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The Dartmouth
June 23, 2024 | Latest Issue
The Dartmouth

Campus student organizations celebrate Lunar New Year

Organizations including the Chinese Language House, Dartmouth Chinese Culture Society, Korean Student Society and Agape Christian Fellowship each hosted events with food and cultural activities.


The Chinese Language House is decorated for Lunar New Year.

Various student organizations on campus celebrated Lunar New Year on Sunday, Jan. 22 by inviting students to partake in themed activities and complimentary food. Students at Dartmouth rang in the Year of the Rabbit with an “absolutely packed social weekend,” according to vice president of the Dartmouth Chinese Culture Society Barbara Li ’22.

This year, offerings for Lunar New Year events were decentralized around campus, with organizations such as the Dartmouth Chinese Culture Society, the Agape Christian Fellowship and the Chinese Language House, among others, hosting their own events.

On Jan. 24, the Chinese Language House invited students from every Chinese class to celebrate, according to Chinese professor Alan Li. He said that activities included eating home-cooked dumplings and practicing calligraphy of the Chinese character 福 — which means “wealth” — for a year’s worth of “happiness and great fortune.”

According to Professor Li, the celebration was an “opportunity” for students of differing Chinese skill levels to learn from each other outside the formal constraints of a classroom.

“During a class, they practice speaking Chinese,” Professor Li said. “But this is kind of a real situation… to truly experience Chinese culture.”

Daniel Chen ’26 said that the Chinese Language House felt like a “home away from home.” 

The event hosted by the Dartmouth Chinese Culture Society, which involved making dumplings and cultural trivia, drew in more than 70 people, according to Barbara Li. Despite roughly 20 more people showing up than the initially projected 50, she confirmed that they were able to “serve everyone.” 

“Cuisine is a very big part of Chinese culture,” Barbara Li said. “For the new year, people, usually family, get together to cook a very, very big dinner. It’s hard to picture without seeing it for yourself, so we were used to cooking very big amounts, more than what people could eat.”

Agape Christian Fellowship also hosted an open-to-campus event that involved making and eating dumplings, according to chair Evan Yang ’23. He added that there was a “joy and fun” in preparing the dumplings themselves. President of the Korean Students Association Gyuri Hwang ’23 agreed, adding that their dumpling-making event was “cheap, easy to make, and community-oriented.”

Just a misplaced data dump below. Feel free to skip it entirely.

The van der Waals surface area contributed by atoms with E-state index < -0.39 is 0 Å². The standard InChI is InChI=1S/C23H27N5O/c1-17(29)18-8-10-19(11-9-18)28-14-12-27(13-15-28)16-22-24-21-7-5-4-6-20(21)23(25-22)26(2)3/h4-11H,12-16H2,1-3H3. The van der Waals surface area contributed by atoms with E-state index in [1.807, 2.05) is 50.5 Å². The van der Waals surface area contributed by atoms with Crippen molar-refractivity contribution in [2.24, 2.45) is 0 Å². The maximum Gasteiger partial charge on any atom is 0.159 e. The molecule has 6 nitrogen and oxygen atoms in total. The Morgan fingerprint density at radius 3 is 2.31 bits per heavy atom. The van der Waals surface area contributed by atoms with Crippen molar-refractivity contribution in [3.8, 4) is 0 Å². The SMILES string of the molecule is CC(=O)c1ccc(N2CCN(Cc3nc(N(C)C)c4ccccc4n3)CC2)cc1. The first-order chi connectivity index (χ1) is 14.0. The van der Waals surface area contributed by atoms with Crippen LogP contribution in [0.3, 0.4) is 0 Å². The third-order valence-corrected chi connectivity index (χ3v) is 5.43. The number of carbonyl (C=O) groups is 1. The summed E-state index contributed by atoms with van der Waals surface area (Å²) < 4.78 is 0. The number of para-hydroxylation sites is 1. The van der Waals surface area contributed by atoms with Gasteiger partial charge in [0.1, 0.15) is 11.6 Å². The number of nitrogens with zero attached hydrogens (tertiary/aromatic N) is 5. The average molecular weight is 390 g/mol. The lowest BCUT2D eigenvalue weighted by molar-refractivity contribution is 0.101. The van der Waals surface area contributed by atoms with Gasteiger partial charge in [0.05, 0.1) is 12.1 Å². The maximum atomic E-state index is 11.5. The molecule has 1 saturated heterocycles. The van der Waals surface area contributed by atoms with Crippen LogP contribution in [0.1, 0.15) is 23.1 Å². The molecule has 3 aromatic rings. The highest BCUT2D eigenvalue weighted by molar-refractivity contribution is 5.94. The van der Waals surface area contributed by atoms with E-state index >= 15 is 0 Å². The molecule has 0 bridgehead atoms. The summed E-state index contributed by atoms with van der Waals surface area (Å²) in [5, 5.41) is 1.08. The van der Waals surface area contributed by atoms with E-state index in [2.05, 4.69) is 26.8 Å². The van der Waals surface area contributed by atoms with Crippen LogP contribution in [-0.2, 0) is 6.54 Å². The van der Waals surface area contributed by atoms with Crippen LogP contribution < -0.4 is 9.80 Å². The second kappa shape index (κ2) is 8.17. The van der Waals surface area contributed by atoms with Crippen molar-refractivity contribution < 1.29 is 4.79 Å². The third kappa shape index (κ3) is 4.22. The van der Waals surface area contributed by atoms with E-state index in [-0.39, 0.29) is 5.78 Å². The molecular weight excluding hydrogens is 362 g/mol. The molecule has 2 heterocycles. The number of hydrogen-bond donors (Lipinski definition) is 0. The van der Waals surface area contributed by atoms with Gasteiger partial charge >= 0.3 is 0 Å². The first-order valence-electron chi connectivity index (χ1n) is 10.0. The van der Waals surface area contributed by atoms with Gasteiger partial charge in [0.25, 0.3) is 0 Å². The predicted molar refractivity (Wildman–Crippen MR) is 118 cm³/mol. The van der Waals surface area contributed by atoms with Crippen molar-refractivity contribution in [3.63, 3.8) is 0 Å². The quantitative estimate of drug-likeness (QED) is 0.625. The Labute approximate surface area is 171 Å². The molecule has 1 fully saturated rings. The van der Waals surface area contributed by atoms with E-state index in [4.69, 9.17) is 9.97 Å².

While these celebrations were smaller and more intimate by design, both the KSA’s and Agape’s events attracted upwards of 30 people, according to Hwang and Yang. 

“I don’t think [the KSA] had a Lunar New Year event in my freshman year,” Hwang said. “And then COVID hit, and we decided we needed to do something for everyone.” 

According to Yang, the pandemic put programming for the festival on hold.

“It’s really hard to celebrate online, and to have… the kind of energy for celebrating an event like Lunar New Year,” he said.

Yang added, however, that the effects of the pandemic provided the impetus for Agape to regroup with a clearer purpose. He said that planning a Lunar New Year event after years of social isolation strengthened their feeling of “unconditional love” towards campus.

“This festival is very communal,” Yang said. “There are events that require people to come together; that’s kind of the purpose, we realized.” 

The Sustainable Living Center hosted a house dinner of 25 people, according to SLC member Isabella Yu ’23. She said that the SLC also participated in the dumpling-making tradition, which she saw as a way of “sharing cultural knowledge.”

“Teaching friends how to fold dumplings and cook them was the joy of the evening,” Yu said. 

Alpha Xi Delta sorority president Stephanie Do ’23 said she asked the members of her house to prepare family recipes for a Lunar New Year celebration, including “veggie dumplings, Vietnamese summer rolls, tangyuan and a Singaporean dish called lo hei.” According to Do, the personal nature of the event made it feel even more “meaningful and personal” to AXiD members.  

Both Yang and Barbara Li said that it is important to welcome guests of all backgrounds into the celebration. 

“We do a lot of outreach… always advertise on listserv… and emphasize openness,” Barbara Li said. “As long as you’re interested, pop by.”